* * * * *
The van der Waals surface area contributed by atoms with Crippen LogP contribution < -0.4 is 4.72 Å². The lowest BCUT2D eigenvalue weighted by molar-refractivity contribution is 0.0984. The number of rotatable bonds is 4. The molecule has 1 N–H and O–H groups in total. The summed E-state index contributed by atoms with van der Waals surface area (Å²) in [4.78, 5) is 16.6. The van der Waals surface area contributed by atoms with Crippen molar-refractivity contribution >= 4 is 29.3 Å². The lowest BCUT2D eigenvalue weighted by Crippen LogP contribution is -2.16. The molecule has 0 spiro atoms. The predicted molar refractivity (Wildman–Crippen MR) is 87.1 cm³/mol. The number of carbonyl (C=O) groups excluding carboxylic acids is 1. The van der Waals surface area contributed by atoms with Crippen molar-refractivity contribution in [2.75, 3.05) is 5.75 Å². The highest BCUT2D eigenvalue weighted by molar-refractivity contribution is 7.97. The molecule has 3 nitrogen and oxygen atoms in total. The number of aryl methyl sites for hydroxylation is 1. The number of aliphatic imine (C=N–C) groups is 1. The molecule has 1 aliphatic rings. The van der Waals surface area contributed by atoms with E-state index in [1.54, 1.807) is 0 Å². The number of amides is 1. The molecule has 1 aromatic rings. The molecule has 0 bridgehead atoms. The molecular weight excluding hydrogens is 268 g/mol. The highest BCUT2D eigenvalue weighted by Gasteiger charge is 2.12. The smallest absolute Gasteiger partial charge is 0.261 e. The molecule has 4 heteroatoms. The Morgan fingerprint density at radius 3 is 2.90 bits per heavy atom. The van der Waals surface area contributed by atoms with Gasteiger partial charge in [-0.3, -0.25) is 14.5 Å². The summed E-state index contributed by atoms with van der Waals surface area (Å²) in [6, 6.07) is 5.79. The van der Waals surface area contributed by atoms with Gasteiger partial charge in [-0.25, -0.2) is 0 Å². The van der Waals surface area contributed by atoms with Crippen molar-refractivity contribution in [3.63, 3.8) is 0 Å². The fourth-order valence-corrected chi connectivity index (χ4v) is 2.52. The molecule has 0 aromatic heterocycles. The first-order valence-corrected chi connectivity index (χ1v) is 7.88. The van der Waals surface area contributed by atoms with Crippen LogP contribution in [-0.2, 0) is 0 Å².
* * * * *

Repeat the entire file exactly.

The van der Waals surface area contributed by atoms with Crippen LogP contribution < -0.4 is 4.72 Å². The lowest BCUT2D eigenvalue weighted by molar-refractivity contribution is 0.0984. The number of rotatable bonds is 4. The molecule has 1 N–H and O–H groups in total. The summed E-state index contributed by atoms with van der Waals surface area (Å²) in [4.78, 5) is 16.6. The van der Waals surface area contributed by atoms with Crippen molar-refractivity contribution >= 4 is 29.3 Å². The lowest BCUT2D eigenvalue weighted by Crippen LogP contribution is -2.16. The molecule has 0 spiro atoms. The predicted molar refractivity (Wildman–Crippen MR) is 87.1 cm³/mol. The number of carbonyl (C=O) groups excluding carboxylic acids is 1. The van der Waals surface area contributed by atoms with Crippen molar-refractivity contribution in [2.75, 3.05) is 5.75 Å². The highest BCUT2D eigenvalue weighted by molar-refractivity contribution is 7.97. The molecule has 3 nitrogen and oxygen atoms in total. The number of aryl methyl sites for hydroxylation is 1. The number of aliphatic imine (C=N–C) groups is 1. The molecule has 1 aliphatic rings. The van der Waals surface area contributed by atoms with E-state index in [1.54, 1.807) is 0 Å². The number of amides is 1. The molecule has 1 aromatic rings. The molecule has 0 bridgehead atoms. The molecular weight excluding hydrogens is 268 g/mol. The highest BCUT2D eigenvalue weighted by Gasteiger charge is 2.12. The smallest absolute Gasteiger partial charge is 0.261 e. The molecule has 4 heteroatoms. The Morgan fingerprint density at radius 3 is 2.90 bits per heavy atom. The van der Waals surface area contributed by atoms with Gasteiger partial charge in [-0.3, -0.25) is 14.5 Å². The summed E-state index contributed by atoms with van der Waals surface area (Å²) in [6, 6.07) is 5.79. The van der Waals surface area contributed by atoms with Gasteiger partial charge in [-0.25, -0.2) is 0 Å². The van der Waals surface area contributed by atoms with Crippen molar-refractivity contribution in [3.63, 3.8) is 0 Å². The fourth-order valence-corrected chi connectivity index (χ4v) is 2.52. The molecule has 0 aromatic heterocycles. The first-order valence-corrected chi connectivity index (χ1v) is 7.88. The van der Waals surface area contributed by atoms with Crippen LogP contribution in [-0.2, 0) is 0 Å².